The list of would-be replacements for Sen. Ken Salazar, President-elect Barack Obama's pick to be secretary of the interior, was lengthy and distinguished, with U.S. representatives, current and former elected state officials all contending for the Democrat's seat. There was no shortage of qualifications on the list of presumed finalists, so it was somewhat surprising when Gov. Bill Ritter announced his choice: Denver Public Schools Superintendent Michael Bennet. A look into Bennet's background, however, reveals a record of success along an unlikely and meandering path, suggesting he is well-suited to fill Salazar's shoes.
Bennet grew up in Washington, D.C., where his father had a lengthy political career and was head of National Public Radio. After attending Wesleyan University and earning a law degree from Yale, where he was editor of the Yale Law Journal, Bennet began his unlikely career trajectory that took him from the D.C. law firm of Wilmer, Cutler & Pickering to the Anschutz Investment Co., a company owned by Denver billionaire and longtime Republican Philip Anschutz. Bennet's lack of credentials as an investment manager gave Anschutz pause in hiring him, but Bennet quickly proved himself and, before long, climbed the company ladder to become managing director.
The same intuition and tenacity appeared when Bennet left the company - and the associated significant salary - to become chief of staff for Denver Mayor John Hickenlooper, a longtime friend. Bennet's sense of the political realm served him well in that position and made him Hickenlooper's recommendation for DPS superintendent when the position became vacant for the fifth time in twice as many years. Though he lacked a background in education, Bennet's unfailing energy and commitment to tackling difficult problems - of which there is no shortage in Denver's public schools - has brought him and his district success where it was previously difficult to come by. This wide range of experience will serve Bennet and Colorado well in the U.S. Senate.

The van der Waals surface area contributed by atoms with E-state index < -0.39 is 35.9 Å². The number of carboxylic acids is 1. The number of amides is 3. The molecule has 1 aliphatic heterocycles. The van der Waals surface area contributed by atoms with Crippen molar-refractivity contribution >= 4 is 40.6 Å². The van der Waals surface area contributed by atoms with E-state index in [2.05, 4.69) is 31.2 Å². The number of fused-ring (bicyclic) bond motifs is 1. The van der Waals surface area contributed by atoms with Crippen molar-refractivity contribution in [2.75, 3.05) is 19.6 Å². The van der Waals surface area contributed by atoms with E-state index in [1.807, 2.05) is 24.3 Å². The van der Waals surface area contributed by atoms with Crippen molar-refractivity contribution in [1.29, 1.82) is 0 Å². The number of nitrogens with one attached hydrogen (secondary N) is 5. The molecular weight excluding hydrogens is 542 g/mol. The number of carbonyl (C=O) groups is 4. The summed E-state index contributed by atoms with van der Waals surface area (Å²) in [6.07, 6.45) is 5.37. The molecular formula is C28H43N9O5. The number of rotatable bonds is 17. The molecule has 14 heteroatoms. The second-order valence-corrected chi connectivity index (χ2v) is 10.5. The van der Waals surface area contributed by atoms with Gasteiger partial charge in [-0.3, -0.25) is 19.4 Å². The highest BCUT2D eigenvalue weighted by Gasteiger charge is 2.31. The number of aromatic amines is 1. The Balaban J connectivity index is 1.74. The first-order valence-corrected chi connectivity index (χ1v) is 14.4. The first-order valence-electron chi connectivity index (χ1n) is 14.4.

Working in government, business and education - all in relatively short succession - as well as being married to a prominent environmental attorney, Susan Daggett, from Earthjustice Legal Defense Fund, have brought Bennet into close contact with some of the issues he will face as a senator. With a working knowledge of the private and public sectors, and their associated bureaucracies, as well as what appears to be a natural affinity for problem-solving and new challenges, Bennet's is the sort of background poised to inform good decisions made soundly. His record suggests that will be his approach to Senate votes.
At the helm of the Denver Public Schools, Bennet has faced the unhappy challenge of fixing or closing some failing schools, most publicly Manual High School, in northeast Denver. The conundrum of addressing the school's shortcomings while also serving its struggling students eventually produced a political-style campaign of door-knocking, community organizing and mentoring that aimed to connect the lost students with new school options. That kind of creative thinking - and the political sense it demonstrated - produced the best results possible for a bad situation. It bodes well for Bennet's success as a senator, and suggests he will at least be a viable and savvy candidate in 2010. Ritter's choice of Bennet was surprising, but there is reason to believe it may be pleasantly so.